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Dutch cheesed off at Microsoft, call for Rexit from Office Online, Mobile apps over Redmond data slurping
Cloggies less than chilled out over Windows telemetry
A report backed by the Dutch Ministry of Justice and Security is warning government institutions not to use Microsoft's Office Online or mobile applications due to potential security and privacy risks.
A report from Privacy Company, which was commissioned by the ministry, found that Office Online and the Office mobile apps should be banned from government work. The report found the apps were not in compliance with a set of privacy measures Redmond has agreed to with the Dutch government.
The alert notes that in May of this year Microsoft and the government of the Netherlands agreed to new privacy terms after a 2018 report, also compiled by Privacy Company, found that Office 365 ProPlus was gathering personal information on some 300,000 workers via its telemetry features and storing them in the US. These included such things such as email addresses and translation requests.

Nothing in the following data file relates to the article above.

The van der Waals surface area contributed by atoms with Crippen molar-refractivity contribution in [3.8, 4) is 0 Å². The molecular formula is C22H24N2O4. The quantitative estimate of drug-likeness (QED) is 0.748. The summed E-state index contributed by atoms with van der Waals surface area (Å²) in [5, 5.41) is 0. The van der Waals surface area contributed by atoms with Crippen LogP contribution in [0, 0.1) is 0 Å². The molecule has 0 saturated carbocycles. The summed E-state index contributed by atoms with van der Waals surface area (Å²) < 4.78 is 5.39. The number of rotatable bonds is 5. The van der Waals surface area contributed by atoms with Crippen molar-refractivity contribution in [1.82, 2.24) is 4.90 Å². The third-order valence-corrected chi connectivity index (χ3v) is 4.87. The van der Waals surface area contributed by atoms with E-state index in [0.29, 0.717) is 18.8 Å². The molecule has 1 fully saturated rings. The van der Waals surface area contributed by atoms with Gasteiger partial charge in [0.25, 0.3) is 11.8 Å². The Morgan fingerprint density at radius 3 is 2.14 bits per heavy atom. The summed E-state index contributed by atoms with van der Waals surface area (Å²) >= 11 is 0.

While other Windows and Office apps have been brought in compliance with those rules and no longer gather the user information, the Privacy Company said that the mobile apps and Office online are still gathering information about user activity, as are some of the features in Windows 10 Enterprise.
"Moreover, certain technical improvements that Microsoft has implemented in Office 365 ProPlus are not (yet) available in Office Online," Privacy Company said,
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"From at least three of the mobile apps on iOS, data about the use of the apps is sent to a US-American marketing company that specializes in predictive profiling."
Noting that the Dutch government is still working with Microsoft to get those features removed, the alert advises that government institutions avoid Office Online and the Office mobile apps. Additionally, government offices are being advised to "opt for the lowest possible level of data collection in Windows 10, namely Security."
Microsoft did not respond to a request for comment on the report and its recommendations.
The report is part of larger battle Microsoft is waging in the EU in the aftermath of GDPR. The Redmond giant has been probed by the EU Data Protection Supervisor for the way its telemetry tools (which help track errors and performance) gather data on users in Europe and then store in on servers based in the US.
Microsoft has maintained that it would work with customers and governments in EU to get all of its products in compliance. ®